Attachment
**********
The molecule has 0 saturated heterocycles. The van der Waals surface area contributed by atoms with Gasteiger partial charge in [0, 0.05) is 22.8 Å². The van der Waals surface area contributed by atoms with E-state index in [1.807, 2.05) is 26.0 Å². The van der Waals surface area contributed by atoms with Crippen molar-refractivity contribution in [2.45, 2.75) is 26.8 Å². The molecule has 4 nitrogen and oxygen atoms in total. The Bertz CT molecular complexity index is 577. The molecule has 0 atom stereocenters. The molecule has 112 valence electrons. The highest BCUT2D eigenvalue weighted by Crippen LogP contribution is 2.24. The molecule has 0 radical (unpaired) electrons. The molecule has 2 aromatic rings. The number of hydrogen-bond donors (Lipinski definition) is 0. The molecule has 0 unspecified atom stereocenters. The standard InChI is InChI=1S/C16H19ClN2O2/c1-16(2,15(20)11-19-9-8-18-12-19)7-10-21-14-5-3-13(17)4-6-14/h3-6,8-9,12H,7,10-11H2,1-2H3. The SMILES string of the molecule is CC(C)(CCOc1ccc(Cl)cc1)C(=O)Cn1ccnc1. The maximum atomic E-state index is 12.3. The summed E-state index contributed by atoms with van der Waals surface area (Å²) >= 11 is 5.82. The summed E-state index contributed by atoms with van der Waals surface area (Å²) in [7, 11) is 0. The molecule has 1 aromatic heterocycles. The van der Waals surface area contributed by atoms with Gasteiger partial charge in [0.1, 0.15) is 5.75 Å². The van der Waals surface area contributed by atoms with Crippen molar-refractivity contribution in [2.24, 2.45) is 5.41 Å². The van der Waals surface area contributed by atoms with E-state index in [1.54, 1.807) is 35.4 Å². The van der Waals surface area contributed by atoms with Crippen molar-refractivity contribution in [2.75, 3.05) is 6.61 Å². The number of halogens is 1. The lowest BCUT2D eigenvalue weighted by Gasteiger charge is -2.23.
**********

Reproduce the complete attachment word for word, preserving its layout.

The molecule has 0 saturated heterocycles. The van der Waals surface area contributed by atoms with Gasteiger partial charge in [0, 0.05) is 22.8 Å². The van der Waals surface area contributed by atoms with E-state index in [1.807, 2.05) is 26.0 Å². The van der Waals surface area contributed by atoms with Crippen molar-refractivity contribution in [2.45, 2.75) is 26.8 Å². The molecule has 4 nitrogen and oxygen atoms in total. The Bertz CT molecular complexity index is 577. The molecule has 0 atom stereocenters. The molecule has 112 valence electrons. The highest BCUT2D eigenvalue weighted by Crippen LogP contribution is 2.24. The molecule has 0 radical (unpaired) electrons. The molecule has 2 aromatic rings. The number of hydrogen-bond donors (Lipinski definition) is 0. The molecule has 0 unspecified atom stereocenters. The standard InChI is InChI=1S/C16H19ClN2O2/c1-16(2,15(20)11-19-9-8-18-12-19)7-10-21-14-5-3-13(17)4-6-14/h3-6,8-9,12H,7,10-11H2,1-2H3. The SMILES string of the molecule is CC(C)(CCOc1ccc(Cl)cc1)C(=O)Cn1ccnc1. The maximum atomic E-state index is 12.3. The summed E-state index contributed by atoms with van der Waals surface area (Å²) >= 11 is 5.82. The summed E-state index contributed by atoms with van der Waals surface area (Å²) in [7, 11) is 0. The molecule has 1 aromatic heterocycles. The van der Waals surface area contributed by atoms with Gasteiger partial charge in [0.1, 0.15) is 5.75 Å². The van der Waals surface area contributed by atoms with Crippen molar-refractivity contribution in [2.24, 2.45) is 5.41 Å². The van der Waals surface area contributed by atoms with E-state index in [1.54, 1.807) is 35.4 Å². The van der Waals surface area contributed by atoms with Crippen molar-refractivity contribution in [2.75, 3.05) is 6.61 Å². The number of halogens is 1. The lowest BCUT2D eigenvalue weighted by Gasteiger charge is -2.23.